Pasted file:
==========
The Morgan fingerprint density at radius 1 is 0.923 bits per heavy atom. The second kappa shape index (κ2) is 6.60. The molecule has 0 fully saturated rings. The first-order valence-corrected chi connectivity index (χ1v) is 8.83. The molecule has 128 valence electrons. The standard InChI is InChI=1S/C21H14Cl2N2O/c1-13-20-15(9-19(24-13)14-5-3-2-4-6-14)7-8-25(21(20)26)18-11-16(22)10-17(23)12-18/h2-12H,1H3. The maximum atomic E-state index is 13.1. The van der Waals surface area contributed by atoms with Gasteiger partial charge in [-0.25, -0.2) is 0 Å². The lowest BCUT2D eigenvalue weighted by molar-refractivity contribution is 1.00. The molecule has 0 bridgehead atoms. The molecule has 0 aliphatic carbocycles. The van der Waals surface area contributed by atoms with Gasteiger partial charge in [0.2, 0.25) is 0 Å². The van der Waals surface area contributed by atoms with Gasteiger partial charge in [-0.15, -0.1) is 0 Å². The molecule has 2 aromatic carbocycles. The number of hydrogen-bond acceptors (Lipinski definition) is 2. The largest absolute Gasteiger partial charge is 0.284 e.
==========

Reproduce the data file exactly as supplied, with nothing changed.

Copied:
The Morgan fingerprint density at radius 1 is 0.923 bits per heavy atom. The second kappa shape index (κ2) is 6.60. The molecule has 0 fully saturated rings. The first-order valence-corrected chi connectivity index (χ1v) is 8.83. The molecule has 128 valence electrons. The standard InChI is InChI=1S/C21H14Cl2N2O/c1-13-20-15(9-19(24-13)14-5-3-2-4-6-14)7-8-25(21(20)26)18-11-16(22)10-17(23)12-18/h2-12H,1H3. The maximum atomic E-state index is 13.1. The van der Waals surface area contributed by atoms with Gasteiger partial charge in [-0.25, -0.2) is 0 Å². The lowest BCUT2D eigenvalue weighted by molar-refractivity contribution is 1.00. The molecule has 0 bridgehead atoms. The molecule has 0 aliphatic carbocycles. The van der Waals surface area contributed by atoms with Gasteiger partial charge in [0.2, 0.25) is 0 Å². The van der Waals surface area contributed by atoms with Gasteiger partial charge in [-0.15, -0.1) is 0 Å². The molecule has 2 aromatic carbocycles. The number of hydrogen-bond acceptors (Lipinski definition) is 2. The largest absolute Gasteiger partial charge is 0.284 e.